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99designs CEO talks further European expansion plans Written by Nina Fowler on 17. September 2012

Eva Missling and Patrick Llewellyn in Berlin

Eva Missling and Patrick Llewellyn in Berlin

French, Spanish and Italian language versions are next up for online design marketplace 99designs, following its first international acquisition – of its main rival in Europe, Berlin-based 12designer – and release in German earlier this month.

“We’ll look at French and Spanish, probably the next two, probably shortly followed by Italian,” CEO Patrick Llewellyn told VentureVillage during a recent visit to Hamburg. “Those languages 12designers already supports with the team in Berlin, so we can move quickly.”

The aim is to expand into the next group of languages by the end of the year. “Then we’ll look further afield,” Llewellyn said. “Polish and Turkish are both interesting but they’re markets we need to learn more about.”

For now, 12designer – founded by Eva Missling in late 2008 and acquired by 99designs last August – will continue to operate as a standalone website next to the new versions of 99designs, to test whether users prefer a fully global or more local platform.

Both platforms charge a flat fee for clients to run design “contests” for particular briefs. Designers using the platform submit work, with the winner taking away payment. 99designs, which raised $35m from Accel Partners and others last year, now claims more than 175,000 designers around the world using its platform and pays out over $1m to designers each month.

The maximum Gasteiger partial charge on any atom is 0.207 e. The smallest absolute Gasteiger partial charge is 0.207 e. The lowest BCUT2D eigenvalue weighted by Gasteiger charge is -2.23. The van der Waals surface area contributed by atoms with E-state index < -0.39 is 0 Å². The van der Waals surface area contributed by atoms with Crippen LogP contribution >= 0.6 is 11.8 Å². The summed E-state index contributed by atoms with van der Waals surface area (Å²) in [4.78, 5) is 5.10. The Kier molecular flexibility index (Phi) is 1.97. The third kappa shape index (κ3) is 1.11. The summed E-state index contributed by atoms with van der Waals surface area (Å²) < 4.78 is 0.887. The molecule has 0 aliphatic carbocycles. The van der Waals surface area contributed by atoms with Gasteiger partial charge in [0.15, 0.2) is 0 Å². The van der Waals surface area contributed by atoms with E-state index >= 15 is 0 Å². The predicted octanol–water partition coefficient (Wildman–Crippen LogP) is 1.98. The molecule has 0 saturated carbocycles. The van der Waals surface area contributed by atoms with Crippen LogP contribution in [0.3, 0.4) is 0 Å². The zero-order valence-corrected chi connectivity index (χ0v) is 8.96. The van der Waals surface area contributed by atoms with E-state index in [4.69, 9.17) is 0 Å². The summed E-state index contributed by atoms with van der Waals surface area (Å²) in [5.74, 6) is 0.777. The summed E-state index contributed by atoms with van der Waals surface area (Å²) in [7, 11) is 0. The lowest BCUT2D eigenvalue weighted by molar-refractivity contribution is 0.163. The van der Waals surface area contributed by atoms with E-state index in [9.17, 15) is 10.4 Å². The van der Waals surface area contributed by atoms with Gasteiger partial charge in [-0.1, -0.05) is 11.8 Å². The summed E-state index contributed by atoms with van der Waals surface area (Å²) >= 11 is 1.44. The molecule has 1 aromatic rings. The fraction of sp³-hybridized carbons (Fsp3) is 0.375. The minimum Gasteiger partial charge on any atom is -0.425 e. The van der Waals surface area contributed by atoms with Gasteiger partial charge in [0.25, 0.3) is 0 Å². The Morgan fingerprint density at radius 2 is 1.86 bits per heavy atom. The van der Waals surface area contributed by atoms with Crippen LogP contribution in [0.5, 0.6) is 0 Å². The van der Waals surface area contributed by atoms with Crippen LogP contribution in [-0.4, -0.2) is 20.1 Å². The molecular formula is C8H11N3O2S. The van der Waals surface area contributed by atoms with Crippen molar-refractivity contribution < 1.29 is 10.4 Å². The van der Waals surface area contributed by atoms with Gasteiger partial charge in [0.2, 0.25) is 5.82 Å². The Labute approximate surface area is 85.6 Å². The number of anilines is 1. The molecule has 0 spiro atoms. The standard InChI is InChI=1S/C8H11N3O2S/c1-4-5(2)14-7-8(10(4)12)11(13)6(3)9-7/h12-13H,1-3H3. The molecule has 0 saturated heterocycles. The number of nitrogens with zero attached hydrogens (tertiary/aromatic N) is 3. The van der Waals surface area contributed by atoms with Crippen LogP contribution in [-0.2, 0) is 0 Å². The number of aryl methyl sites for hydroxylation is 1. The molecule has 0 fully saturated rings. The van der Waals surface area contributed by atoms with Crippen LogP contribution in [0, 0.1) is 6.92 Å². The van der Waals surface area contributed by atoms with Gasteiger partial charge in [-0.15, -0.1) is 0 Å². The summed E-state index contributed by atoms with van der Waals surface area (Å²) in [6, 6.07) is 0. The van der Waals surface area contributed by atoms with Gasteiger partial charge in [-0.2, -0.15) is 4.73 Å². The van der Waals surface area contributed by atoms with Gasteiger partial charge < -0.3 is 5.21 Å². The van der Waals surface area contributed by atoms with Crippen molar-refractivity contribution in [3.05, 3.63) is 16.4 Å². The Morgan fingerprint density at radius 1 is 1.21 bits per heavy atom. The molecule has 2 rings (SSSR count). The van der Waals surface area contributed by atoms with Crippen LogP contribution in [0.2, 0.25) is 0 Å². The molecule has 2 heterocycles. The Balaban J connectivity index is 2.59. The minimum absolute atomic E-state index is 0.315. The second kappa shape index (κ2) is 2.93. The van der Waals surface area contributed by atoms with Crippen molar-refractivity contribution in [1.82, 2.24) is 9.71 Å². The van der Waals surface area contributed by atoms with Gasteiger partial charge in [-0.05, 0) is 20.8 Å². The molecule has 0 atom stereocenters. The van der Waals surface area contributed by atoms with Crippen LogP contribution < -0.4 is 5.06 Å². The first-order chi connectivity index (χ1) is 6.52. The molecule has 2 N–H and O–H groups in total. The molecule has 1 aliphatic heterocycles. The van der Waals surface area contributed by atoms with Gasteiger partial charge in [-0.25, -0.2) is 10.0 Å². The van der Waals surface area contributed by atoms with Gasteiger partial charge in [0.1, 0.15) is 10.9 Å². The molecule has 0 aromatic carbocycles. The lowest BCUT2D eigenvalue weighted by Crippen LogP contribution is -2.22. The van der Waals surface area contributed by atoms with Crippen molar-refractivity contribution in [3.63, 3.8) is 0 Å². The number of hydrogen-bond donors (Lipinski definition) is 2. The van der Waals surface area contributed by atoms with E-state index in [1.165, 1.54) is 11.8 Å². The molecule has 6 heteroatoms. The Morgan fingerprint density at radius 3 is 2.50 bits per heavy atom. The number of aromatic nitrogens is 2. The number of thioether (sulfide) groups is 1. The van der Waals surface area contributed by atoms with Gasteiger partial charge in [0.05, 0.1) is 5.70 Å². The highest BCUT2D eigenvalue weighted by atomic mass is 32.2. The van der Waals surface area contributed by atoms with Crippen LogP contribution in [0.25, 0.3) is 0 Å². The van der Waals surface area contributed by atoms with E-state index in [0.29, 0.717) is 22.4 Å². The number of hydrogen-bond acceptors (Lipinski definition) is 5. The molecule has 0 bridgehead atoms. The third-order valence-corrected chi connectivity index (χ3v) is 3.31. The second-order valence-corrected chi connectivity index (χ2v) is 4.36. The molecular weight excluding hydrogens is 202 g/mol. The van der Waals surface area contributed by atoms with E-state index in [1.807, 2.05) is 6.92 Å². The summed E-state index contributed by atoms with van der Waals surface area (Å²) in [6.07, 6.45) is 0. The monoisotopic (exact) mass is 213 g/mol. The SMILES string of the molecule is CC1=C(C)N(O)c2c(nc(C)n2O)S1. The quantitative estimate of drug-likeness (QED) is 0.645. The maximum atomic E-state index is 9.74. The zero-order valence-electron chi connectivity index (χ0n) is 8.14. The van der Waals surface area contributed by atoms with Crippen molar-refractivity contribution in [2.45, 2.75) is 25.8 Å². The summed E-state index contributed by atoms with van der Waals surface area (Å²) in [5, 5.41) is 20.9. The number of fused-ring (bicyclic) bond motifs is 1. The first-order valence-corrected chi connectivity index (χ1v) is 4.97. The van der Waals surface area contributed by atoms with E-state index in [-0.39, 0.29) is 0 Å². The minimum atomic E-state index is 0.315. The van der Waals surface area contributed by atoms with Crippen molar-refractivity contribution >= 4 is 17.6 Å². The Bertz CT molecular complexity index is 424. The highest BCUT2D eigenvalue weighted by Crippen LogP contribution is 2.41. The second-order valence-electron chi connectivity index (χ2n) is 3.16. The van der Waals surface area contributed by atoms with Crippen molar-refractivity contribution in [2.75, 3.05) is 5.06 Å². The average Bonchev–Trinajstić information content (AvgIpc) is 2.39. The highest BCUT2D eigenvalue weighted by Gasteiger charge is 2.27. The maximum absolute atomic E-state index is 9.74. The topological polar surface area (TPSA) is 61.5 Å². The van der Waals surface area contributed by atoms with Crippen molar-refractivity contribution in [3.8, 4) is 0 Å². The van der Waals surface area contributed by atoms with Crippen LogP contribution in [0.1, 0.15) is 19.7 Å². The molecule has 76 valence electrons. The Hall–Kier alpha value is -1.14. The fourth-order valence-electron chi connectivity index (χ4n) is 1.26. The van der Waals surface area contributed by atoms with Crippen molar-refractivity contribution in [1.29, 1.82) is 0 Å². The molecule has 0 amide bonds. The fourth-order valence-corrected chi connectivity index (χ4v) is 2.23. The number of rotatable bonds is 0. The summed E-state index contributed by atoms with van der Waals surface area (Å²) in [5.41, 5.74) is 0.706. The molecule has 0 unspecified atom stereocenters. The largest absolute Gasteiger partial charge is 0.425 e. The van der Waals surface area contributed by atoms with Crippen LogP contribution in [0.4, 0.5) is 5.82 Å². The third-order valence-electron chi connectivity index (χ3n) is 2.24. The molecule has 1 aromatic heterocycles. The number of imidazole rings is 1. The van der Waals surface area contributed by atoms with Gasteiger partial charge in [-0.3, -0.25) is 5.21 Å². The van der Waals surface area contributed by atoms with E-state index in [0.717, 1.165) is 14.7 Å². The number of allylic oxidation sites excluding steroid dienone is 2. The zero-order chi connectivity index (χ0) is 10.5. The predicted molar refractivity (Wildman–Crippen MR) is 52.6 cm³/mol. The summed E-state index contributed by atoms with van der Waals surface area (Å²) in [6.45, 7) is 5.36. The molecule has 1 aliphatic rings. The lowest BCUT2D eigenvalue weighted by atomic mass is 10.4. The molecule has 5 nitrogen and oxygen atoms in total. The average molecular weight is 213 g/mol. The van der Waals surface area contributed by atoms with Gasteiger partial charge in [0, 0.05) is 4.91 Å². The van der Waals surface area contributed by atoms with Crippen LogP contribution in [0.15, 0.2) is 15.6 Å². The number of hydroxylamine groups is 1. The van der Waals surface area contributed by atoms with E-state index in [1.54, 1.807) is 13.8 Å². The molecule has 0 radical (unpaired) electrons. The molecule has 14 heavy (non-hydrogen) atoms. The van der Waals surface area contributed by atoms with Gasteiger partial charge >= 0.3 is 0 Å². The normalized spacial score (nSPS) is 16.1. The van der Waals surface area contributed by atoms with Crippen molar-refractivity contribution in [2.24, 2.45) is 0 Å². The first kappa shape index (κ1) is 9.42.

It’s a concept some designers love to hate, accusing 99designs of taking too high a cut and driving down prices for design work. Llewellyn, though, pointed out at least 40 per cent of projects leads to follow-on work (where designers work directly with clients) and that 99designs is providing a valuable service for the designers who use it:

“You can start in Auckland, move to Phuket, spend time in the Maldives, be wherever you want to be and still have access to an income,” he said. “If you value mobility, someone collecting money for you, being paid on time…” For designers who live in places where they don’t have ready access to clients or who need to build a portfolio, he added, the platform also creates a “credible way for freelance designers to do that”.

More new features on the way for 99designs may include extended tools for designers and clients who’ve met through a design contest and now want to work one-on-one, and a modified contest model to better suit design and advertising agencies.


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